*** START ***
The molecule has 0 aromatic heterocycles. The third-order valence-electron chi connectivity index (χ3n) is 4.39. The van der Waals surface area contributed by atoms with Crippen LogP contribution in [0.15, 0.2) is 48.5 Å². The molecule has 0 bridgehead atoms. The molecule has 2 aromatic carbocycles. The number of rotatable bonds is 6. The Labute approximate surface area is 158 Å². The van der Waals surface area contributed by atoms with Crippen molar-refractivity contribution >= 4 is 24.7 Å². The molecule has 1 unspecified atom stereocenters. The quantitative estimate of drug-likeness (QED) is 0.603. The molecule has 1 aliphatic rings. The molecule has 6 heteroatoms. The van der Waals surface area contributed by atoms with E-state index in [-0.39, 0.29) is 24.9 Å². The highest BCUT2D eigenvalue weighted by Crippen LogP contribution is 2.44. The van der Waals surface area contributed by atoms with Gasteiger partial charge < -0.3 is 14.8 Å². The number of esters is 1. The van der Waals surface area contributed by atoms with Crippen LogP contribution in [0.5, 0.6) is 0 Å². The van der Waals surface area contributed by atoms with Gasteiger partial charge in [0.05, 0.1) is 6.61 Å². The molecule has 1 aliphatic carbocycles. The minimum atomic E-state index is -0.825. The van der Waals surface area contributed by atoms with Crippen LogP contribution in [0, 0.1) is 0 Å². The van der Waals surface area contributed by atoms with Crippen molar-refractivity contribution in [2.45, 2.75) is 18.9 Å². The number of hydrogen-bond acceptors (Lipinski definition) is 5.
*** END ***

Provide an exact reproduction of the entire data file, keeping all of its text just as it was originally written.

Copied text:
The molecule has 0 aromatic heterocycles. The third-order valence-electron chi connectivity index (χ3n) is 4.39. The van der Waals surface area contributed by atoms with Crippen LogP contribution in [0.15, 0.2) is 48.5 Å². The molecule has 0 bridgehead atoms. The molecule has 2 aromatic carbocycles. The number of rotatable bonds is 6. The Labute approximate surface area is 158 Å². The van der Waals surface area contributed by atoms with Crippen molar-refractivity contribution >= 4 is 24.7 Å². The molecule has 1 unspecified atom stereocenters. The quantitative estimate of drug-likeness (QED) is 0.603. The molecule has 1 aliphatic rings. The molecule has 6 heteroatoms. The van der Waals surface area contributed by atoms with E-state index in [-0.39, 0.29) is 24.9 Å². The highest BCUT2D eigenvalue weighted by Crippen LogP contribution is 2.44. The van der Waals surface area contributed by atoms with Gasteiger partial charge < -0.3 is 14.8 Å². The number of esters is 1. The van der Waals surface area contributed by atoms with Crippen LogP contribution in [0.5, 0.6) is 0 Å². The van der Waals surface area contributed by atoms with Gasteiger partial charge in [0.05, 0.1) is 6.61 Å². The molecule has 1 aliphatic carbocycles. The minimum atomic E-state index is -0.825. The van der Waals surface area contributed by atoms with Crippen LogP contribution in [0, 0.1) is 0 Å². The van der Waals surface area contributed by atoms with Crippen molar-refractivity contribution in [2.45, 2.75) is 18.9 Å². The number of hydrogen-bond acceptors (Lipinski definition) is 5.